MN: What appealed to you about beauty pageants? 

SM: When I first started watching Miss Hong Kong at around six or seven years old, I remember thinking that all the women looked like princesses to me – and that’s what got me interested in the first place. 

When I actually started to compete, however, I gained so many additional skills that I’ll be able to use for the rest of my life. Competing in Miss Hong Kong has boosted my confidence, developed my social skills, and brought out more of my personality. I think beauty pageants go way beyond what people think they are – it’s so much more than just looks!

MN: Can you talk a little bit about your Macanese identity, and how that has shaped you?

SM: I’m of Portuguese and Chinese origin, and I speak fluent Cantonese, English and Mandarin (not Portuguese, though). I’ve spent most of my life in Macao – it’s a very small place that’s filled with kind-hearted people. I think growing up there has really made me the positive, loving, and outgoing person that I am today.

I lean more towards my Chinese cultural heritage, though. I grew up in a single-parent family with my mother, and because her side of the family are mostly Chinese, that has had more of an influence on me today.

MN: What are some of your favourite things to do when you’re in town?

SM: I moved to Hong Kong in 2021 to train for the pageant, and I’ve stayed for work, but the rest of my family still lives in Macao. In my opinion, Macao has the most beautiful hotels – it’s the perfect place to indulge in a staycation. My favourite is Wynn Palace; I especially enjoy their suites with a turquoise colour scheme; it feels so palatial! Some other favourites include visiting Galaxy Macau’s water park, and most of Macao’s restaurants are divine – almost every time I go out to eat I’m impressed.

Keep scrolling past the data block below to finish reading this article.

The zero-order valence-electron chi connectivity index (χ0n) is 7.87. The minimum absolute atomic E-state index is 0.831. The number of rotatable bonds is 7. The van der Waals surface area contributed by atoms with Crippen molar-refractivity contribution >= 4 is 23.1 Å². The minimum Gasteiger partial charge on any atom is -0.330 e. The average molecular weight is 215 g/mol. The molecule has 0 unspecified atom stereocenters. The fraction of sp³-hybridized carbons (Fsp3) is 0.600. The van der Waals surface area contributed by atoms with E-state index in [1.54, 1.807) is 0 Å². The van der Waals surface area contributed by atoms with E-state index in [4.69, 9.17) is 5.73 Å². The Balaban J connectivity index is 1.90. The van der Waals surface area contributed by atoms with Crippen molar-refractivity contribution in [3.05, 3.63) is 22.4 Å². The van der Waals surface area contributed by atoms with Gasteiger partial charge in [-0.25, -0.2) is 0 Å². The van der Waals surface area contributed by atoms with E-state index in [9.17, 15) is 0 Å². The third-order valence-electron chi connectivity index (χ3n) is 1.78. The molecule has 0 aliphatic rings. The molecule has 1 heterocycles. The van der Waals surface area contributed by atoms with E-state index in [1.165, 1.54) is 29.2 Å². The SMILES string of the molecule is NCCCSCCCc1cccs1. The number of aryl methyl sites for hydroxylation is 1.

MN: What was the Miss Hong Kong experience like behind the scenes?

SM: I was invited to attend the first interview in June 2021 with over 400 other women. We started in the morning and finished late in the night. It was a very tiring process. I unexpectedly made it into the second round with around 100 other girls, then again as a semi-finalist. This year, there was a new reality TV-style elimination round where past winners mentored us, and I also made it through that with 20 others. 

I reached the final round of 12, which narrowed down to eight, then five, and ended with me as champion in September 2021. The whole experience took three months. It’s like playing a game, where you try to level up each round. You really have to work to keep yourself in it, and not get eliminated – it felt like [Netflix series] “Squid Game”! Maybe not that intense, but you still really have to push yourself! And of course, a little bit of luck goes a long way.

Sabrina Mendes
The Macao-born beauty queen shares that beauty pageants are more than what appears on the surface, from building confidence to gaining worthwhile opportunities like charity work

MN: What talent did you showcase? 

SM: We didn’t have a talent category in the final, but there was one during the semi-final. I played the flute and did a ballroom dance. I chose those two talents because I felt like they showcased two very different sides of me – both lively and graceful.